Tips from our Oncology Dietitians: When life gives you lemons, use them to flavor your foods

Feb. 20, 2018

When you think about lemons and limes, sugar-laden summer beverages may come to mind. However, these brightly colored fruits can have a place in a healthy, whole-food, plant-based diet, which research shows has many benefits for reducing your risk of some diseases, including several types of cancer.

Sue Czap and Melissa Zahn, registered dietitians at Wilmot Cancer Institute, share some helpful information about these brightly colored fruits.

citrus fruitsGetting to know citrus. Most people know that oranges come packed with vitamin C, but they also have lots of potassium, folic acid and phytonutrients. If eaten whole, they also have dietary fiber. Keep as much of that “white stuff” on the orange as possible, though. That’s where the fiber is!

Lots of possibilities. Many varieties of orange are available: Valencias, blood oranges, cara cara, navels, clementines or mandarins, to name a few. Also in the citrus family, we have lemons, limes and grapefruit. While these are available year-round, they’re considered in season in the late fall and winter months so you might see more variety in citrus fruits that time of year. See what your grocery store has and get what you like, or try something new.

Cancer patients undergoing chemotherapy may enjoy the flavor citrus brings. Patients undergoing chemotherapy may experience taste changes. For some, that means food has a metallic taste. The acid in citrus can balance sweet, salty and metallic tastes of foods, which can sometimes help improve the flavor.

A few words of caution. Sometimes, chemotherapy drugs may cause mouth sores as a side effect. Patients who experience this may want to avoid citrus all together because the acidity of citrus fruits can be painful or irritating. It’s also worth mentioning that grapefruit can interact with some common prescription medications. Talk to your doctor or pharmacist if you have questions.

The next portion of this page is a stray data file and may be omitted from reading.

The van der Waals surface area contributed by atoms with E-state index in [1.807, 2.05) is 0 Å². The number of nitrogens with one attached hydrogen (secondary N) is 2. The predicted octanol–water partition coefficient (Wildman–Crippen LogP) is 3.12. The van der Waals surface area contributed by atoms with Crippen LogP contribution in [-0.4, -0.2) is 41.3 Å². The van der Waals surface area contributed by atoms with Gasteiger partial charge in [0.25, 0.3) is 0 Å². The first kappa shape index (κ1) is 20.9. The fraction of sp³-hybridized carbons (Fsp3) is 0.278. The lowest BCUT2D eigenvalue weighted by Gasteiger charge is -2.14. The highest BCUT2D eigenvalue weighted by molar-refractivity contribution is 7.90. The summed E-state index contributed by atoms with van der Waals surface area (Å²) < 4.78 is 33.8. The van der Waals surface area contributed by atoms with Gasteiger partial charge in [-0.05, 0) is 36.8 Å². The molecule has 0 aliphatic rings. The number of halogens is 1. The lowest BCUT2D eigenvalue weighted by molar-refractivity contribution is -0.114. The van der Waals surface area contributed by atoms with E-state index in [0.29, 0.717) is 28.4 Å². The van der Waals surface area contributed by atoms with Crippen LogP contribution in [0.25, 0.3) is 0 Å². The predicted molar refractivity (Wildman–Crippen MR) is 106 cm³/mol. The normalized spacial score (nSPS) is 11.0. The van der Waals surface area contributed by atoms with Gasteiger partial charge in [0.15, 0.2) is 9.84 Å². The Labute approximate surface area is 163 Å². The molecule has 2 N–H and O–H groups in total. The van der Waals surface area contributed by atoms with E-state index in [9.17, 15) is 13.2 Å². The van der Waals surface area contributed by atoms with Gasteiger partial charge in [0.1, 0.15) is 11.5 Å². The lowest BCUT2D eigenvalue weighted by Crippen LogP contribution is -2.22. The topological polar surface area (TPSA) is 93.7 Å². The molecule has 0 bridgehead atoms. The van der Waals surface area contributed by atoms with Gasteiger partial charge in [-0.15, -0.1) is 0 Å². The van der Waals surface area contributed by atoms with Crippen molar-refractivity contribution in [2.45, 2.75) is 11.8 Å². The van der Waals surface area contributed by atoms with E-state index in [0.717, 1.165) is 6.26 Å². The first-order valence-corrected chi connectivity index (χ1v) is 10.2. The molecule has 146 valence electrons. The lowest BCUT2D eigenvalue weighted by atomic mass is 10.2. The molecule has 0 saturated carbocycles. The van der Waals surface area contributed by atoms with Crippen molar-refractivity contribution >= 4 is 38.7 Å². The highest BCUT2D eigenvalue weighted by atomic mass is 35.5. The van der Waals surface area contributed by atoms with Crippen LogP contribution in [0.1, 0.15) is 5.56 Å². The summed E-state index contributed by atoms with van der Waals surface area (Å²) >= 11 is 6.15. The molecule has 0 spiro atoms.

Oranges and other citrus fruits can be more than just a tasty snack. Zesting is a great way to add citrus flavor to dishes without adding extra liquid. Several recipes used in Wilmot’s Cooking for Wellness class incorporate citrus zest for this reason. Not sure how to zest? This might help

Also, citrus juices can prevent browning of some foods. For example, try putting a little lime juice with a dish that has avocado or lemon juice in dishes with raw apple to prevent color changes. Citrus juices can also work nicely as an alternative to vinegars in salad dressing or marinades. They are a tasty addition in beverages, such as smoothies, infused waters or “mocktails.” This Spa in a Pitcher recipe is great on a hot day!

Additionally, for seafood lovers, citrus matches beautifully with fish. Sue recommends this triple citrus cod recipe, which she prepares often at home.

Want more ideas? Wilmot’s Cooking for Wellness blog has plenty of recipes, including this citrus salad on mango puree with shaved chocolate and toasted almonds, this beet and orange salad with citrus vinaigrette or this winter fruit salad.